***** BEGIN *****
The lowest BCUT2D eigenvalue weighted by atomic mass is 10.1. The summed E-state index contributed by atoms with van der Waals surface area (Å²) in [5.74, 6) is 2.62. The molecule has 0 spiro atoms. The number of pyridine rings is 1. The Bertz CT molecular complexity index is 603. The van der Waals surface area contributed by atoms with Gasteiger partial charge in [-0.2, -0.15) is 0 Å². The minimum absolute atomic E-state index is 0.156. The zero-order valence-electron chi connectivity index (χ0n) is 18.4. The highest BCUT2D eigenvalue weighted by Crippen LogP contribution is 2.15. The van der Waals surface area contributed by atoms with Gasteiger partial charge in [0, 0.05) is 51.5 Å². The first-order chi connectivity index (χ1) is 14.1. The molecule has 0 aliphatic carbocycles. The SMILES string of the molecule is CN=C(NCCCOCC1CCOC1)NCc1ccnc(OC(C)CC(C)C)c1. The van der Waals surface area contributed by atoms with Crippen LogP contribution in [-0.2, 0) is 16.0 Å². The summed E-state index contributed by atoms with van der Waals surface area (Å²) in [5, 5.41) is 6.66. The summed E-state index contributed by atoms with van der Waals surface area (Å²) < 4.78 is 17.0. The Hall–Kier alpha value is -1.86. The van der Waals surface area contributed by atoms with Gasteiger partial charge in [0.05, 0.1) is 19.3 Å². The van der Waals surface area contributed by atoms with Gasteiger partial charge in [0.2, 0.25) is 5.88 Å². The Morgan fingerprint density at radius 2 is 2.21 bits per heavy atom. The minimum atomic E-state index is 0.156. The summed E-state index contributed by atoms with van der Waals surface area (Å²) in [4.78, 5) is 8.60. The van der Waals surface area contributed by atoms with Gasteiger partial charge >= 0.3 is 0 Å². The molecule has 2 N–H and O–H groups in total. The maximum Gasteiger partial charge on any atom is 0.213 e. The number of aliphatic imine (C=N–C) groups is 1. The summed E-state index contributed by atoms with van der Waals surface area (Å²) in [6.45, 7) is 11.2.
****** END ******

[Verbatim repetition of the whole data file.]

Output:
The lowest BCUT2D eigenvalue weighted by atomic mass is 10.1. The summed E-state index contributed by atoms with van der Waals surface area (Å²) in [5.74, 6) is 2.62. The molecule has 0 spiro atoms. The number of pyridine rings is 1. The Bertz CT molecular complexity index is 603. The van der Waals surface area contributed by atoms with Gasteiger partial charge in [-0.2, -0.15) is 0 Å². The minimum absolute atomic E-state index is 0.156. The zero-order valence-electron chi connectivity index (χ0n) is 18.4. The highest BCUT2D eigenvalue weighted by Crippen LogP contribution is 2.15. The van der Waals surface area contributed by atoms with Gasteiger partial charge in [0, 0.05) is 51.5 Å². The first-order chi connectivity index (χ1) is 14.1. The molecule has 0 aliphatic carbocycles. The SMILES string of the molecule is CN=C(NCCCOCC1CCOC1)NCc1ccnc(OC(C)CC(C)C)c1. The van der Waals surface area contributed by atoms with Crippen LogP contribution in [-0.2, 0) is 16.0 Å². The summed E-state index contributed by atoms with van der Waals surface area (Å²) in [5, 5.41) is 6.66. The summed E-state index contributed by atoms with van der Waals surface area (Å²) < 4.78 is 17.0. The Hall–Kier alpha value is -1.86. The van der Waals surface area contributed by atoms with Gasteiger partial charge in [0.05, 0.1) is 19.3 Å². The van der Waals surface area contributed by atoms with Gasteiger partial charge in [0.2, 0.25) is 5.88 Å². The Morgan fingerprint density at radius 2 is 2.21 bits per heavy atom. The minimum atomic E-state index is 0.156. The summed E-state index contributed by atoms with van der Waals surface area (Å²) in [4.78, 5) is 8.60. The van der Waals surface area contributed by atoms with Gasteiger partial charge >= 0.3 is 0 Å². The molecule has 2 N–H and O–H groups in total. The maximum Gasteiger partial charge on any atom is 0.213 e. The number of aliphatic imine (C=N–C) groups is 1. The summed E-state index contributed by atoms with van der Waals surface area (Å²) in [6.45, 7) is 11.2.